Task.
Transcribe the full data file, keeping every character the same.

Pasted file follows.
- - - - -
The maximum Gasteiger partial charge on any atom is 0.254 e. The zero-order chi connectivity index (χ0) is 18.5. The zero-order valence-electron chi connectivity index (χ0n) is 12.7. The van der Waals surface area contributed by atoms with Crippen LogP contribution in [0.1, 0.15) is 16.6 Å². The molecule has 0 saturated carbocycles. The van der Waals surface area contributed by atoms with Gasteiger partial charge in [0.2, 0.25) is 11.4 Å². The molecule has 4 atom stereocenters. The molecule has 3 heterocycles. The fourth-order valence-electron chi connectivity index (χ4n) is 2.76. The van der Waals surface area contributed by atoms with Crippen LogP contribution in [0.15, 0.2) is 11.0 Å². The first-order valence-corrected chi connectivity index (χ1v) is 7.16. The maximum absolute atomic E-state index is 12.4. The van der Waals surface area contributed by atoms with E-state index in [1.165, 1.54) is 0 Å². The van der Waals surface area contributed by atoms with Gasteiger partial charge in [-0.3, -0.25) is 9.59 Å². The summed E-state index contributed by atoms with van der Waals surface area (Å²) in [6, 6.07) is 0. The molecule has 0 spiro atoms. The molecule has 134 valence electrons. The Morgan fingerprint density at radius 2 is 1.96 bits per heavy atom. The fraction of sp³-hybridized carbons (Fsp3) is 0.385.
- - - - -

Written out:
The maximum Gasteiger partial charge on any atom is 0.254 e. The zero-order chi connectivity index (χ0) is 18.5. The zero-order valence-electron chi connectivity index (χ0n) is 12.7. The van der Waals surface area contributed by atoms with Crippen LogP contribution in [0.1, 0.15) is 16.6 Å². The molecule has 0 saturated carbocycles. The van der Waals surface area contributed by atoms with Gasteiger partial charge in [0.2, 0.25) is 11.4 Å². The molecule has 4 atom stereocenters. The molecule has 3 heterocycles. The fourth-order valence-electron chi connectivity index (χ4n) is 2.76. The van der Waals surface area contributed by atoms with Crippen LogP contribution in [0.15, 0.2) is 11.0 Å². The first-order valence-corrected chi connectivity index (χ1v) is 7.16. The maximum absolute atomic E-state index is 12.4. The van der Waals surface area contributed by atoms with E-state index in [1.165, 1.54) is 0 Å². The van der Waals surface area contributed by atoms with Gasteiger partial charge in [-0.3, -0.25) is 9.59 Å². The summed E-state index contributed by atoms with van der Waals surface area (Å²) in [6, 6.07) is 0. The molecule has 0 spiro atoms. The molecule has 134 valence electrons. The Morgan fingerprint density at radius 2 is 1.96 bits per heavy atom. The fraction of sp³-hybridized carbons (Fsp3) is 0.385.